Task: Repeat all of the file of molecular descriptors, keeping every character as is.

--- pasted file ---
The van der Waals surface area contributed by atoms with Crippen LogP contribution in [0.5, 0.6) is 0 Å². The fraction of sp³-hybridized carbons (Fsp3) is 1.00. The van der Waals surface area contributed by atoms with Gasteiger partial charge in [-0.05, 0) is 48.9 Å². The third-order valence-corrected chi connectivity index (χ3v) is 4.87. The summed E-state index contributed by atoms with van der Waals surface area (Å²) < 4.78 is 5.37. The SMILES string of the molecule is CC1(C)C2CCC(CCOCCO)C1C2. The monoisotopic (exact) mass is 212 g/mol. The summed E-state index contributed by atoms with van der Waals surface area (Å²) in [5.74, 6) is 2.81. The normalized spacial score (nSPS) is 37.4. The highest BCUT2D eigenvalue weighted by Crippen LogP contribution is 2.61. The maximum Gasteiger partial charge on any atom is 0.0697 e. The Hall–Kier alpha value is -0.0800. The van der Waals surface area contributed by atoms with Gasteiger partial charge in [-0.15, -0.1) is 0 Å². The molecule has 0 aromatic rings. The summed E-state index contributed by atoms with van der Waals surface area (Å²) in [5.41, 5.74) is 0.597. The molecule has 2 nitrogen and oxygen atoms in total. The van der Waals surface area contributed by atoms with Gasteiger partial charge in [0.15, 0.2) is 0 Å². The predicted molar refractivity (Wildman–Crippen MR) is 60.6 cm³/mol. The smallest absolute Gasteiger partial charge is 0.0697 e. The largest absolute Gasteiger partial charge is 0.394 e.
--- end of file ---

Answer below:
The van der Waals surface area contributed by atoms with Crippen LogP contribution in [0.5, 0.6) is 0 Å². The fraction of sp³-hybridized carbons (Fsp3) is 1.00. The van der Waals surface area contributed by atoms with Gasteiger partial charge in [-0.05, 0) is 48.9 Å². The third-order valence-corrected chi connectivity index (χ3v) is 4.87. The summed E-state index contributed by atoms with van der Waals surface area (Å²) < 4.78 is 5.37. The SMILES string of the molecule is CC1(C)C2CCC(CCOCCO)C1C2. The monoisotopic (exact) mass is 212 g/mol. The summed E-state index contributed by atoms with van der Waals surface area (Å²) in [5.74, 6) is 2.81. The normalized spacial score (nSPS) is 37.4. The highest BCUT2D eigenvalue weighted by Crippen LogP contribution is 2.61. The maximum Gasteiger partial charge on any atom is 0.0697 e. The Hall–Kier alpha value is -0.0800. The van der Waals surface area contributed by atoms with Gasteiger partial charge in [-0.15, -0.1) is 0 Å². The molecule has 0 aromatic rings. The summed E-state index contributed by atoms with van der Waals surface area (Å²) in [5.41, 5.74) is 0.597. The molecule has 2 nitrogen and oxygen atoms in total. The van der Waals surface area contributed by atoms with Gasteiger partial charge in [0.15, 0.2) is 0 Å². The predicted molar refractivity (Wildman–Crippen MR) is 60.6 cm³/mol. The smallest absolute Gasteiger partial charge is 0.0697 e. The largest absolute Gasteiger partial charge is 0.394 e.